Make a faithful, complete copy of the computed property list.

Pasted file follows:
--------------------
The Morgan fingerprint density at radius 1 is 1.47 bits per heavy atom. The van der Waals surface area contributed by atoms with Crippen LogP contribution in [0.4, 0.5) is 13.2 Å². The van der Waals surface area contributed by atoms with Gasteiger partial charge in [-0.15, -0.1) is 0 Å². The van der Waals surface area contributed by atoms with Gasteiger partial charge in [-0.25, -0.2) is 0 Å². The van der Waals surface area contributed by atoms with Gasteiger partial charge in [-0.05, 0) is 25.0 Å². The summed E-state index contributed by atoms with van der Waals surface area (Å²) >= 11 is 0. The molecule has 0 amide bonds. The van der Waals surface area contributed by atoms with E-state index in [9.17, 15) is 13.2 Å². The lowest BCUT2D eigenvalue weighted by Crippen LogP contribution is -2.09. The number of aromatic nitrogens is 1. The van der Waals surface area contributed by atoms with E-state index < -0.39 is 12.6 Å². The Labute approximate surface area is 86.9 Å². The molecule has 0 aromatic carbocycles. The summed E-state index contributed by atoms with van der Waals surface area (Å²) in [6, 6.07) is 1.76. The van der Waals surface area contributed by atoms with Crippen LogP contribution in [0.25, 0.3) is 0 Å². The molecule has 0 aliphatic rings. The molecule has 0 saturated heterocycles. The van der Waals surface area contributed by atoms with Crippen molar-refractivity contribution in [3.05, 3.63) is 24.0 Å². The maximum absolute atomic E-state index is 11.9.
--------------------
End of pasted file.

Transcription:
The Morgan fingerprint density at radius 1 is 1.47 bits per heavy atom. The van der Waals surface area contributed by atoms with Crippen LogP contribution in [0.4, 0.5) is 13.2 Å². The van der Waals surface area contributed by atoms with Gasteiger partial charge in [-0.15, -0.1) is 0 Å². The van der Waals surface area contributed by atoms with Gasteiger partial charge in [-0.25, -0.2) is 0 Å². The van der Waals surface area contributed by atoms with Gasteiger partial charge in [-0.05, 0) is 25.0 Å². The summed E-state index contributed by atoms with van der Waals surface area (Å²) >= 11 is 0. The molecule has 0 amide bonds. The van der Waals surface area contributed by atoms with E-state index in [9.17, 15) is 13.2 Å². The lowest BCUT2D eigenvalue weighted by Crippen LogP contribution is -2.09. The number of aromatic nitrogens is 1. The van der Waals surface area contributed by atoms with E-state index < -0.39 is 12.6 Å². The Labute approximate surface area is 86.9 Å². The molecule has 0 aromatic carbocycles. The summed E-state index contributed by atoms with van der Waals surface area (Å²) in [6, 6.07) is 1.76. The van der Waals surface area contributed by atoms with Crippen LogP contribution in [0.25, 0.3) is 0 Å². The molecule has 0 aliphatic rings. The molecule has 0 saturated heterocycles. The van der Waals surface area contributed by atoms with Crippen molar-refractivity contribution in [3.05, 3.63) is 24.0 Å². The maximum absolute atomic E-state index is 11.9.